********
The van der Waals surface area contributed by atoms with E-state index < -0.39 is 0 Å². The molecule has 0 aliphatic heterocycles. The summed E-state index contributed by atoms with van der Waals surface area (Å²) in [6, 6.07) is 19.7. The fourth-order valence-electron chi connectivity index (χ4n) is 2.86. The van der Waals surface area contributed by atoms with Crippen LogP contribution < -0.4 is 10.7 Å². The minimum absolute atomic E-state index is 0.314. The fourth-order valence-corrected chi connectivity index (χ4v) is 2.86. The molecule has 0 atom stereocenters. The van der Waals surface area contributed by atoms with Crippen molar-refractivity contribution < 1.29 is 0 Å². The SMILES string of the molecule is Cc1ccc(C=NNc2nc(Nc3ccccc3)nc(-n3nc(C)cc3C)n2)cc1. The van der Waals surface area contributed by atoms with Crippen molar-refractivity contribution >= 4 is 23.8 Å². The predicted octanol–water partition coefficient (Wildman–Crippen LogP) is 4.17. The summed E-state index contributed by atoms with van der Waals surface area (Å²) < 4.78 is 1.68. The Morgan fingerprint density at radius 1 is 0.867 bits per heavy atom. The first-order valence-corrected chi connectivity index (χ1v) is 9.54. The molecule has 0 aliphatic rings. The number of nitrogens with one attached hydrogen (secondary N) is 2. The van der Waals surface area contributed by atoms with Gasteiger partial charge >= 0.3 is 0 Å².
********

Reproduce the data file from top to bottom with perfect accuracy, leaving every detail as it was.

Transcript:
The van der Waals surface area contributed by atoms with E-state index < -0.39 is 0 Å². The molecule has 0 aliphatic heterocycles. The summed E-state index contributed by atoms with van der Waals surface area (Å²) in [6, 6.07) is 19.7. The fourth-order valence-electron chi connectivity index (χ4n) is 2.86. The van der Waals surface area contributed by atoms with Crippen LogP contribution < -0.4 is 10.7 Å². The minimum absolute atomic E-state index is 0.314. The fourth-order valence-corrected chi connectivity index (χ4v) is 2.86. The molecule has 0 atom stereocenters. The van der Waals surface area contributed by atoms with Crippen molar-refractivity contribution < 1.29 is 0 Å². The SMILES string of the molecule is Cc1ccc(C=NNc2nc(Nc3ccccc3)nc(-n3nc(C)cc3C)n2)cc1. The van der Waals surface area contributed by atoms with Crippen molar-refractivity contribution >= 4 is 23.8 Å². The predicted octanol–water partition coefficient (Wildman–Crippen LogP) is 4.17. The summed E-state index contributed by atoms with van der Waals surface area (Å²) < 4.78 is 1.68. The Morgan fingerprint density at radius 1 is 0.867 bits per heavy atom. The first-order valence-corrected chi connectivity index (χ1v) is 9.54. The molecule has 0 aliphatic rings. The number of nitrogens with one attached hydrogen (secondary N) is 2. The van der Waals surface area contributed by atoms with Gasteiger partial charge >= 0.3 is 0 Å².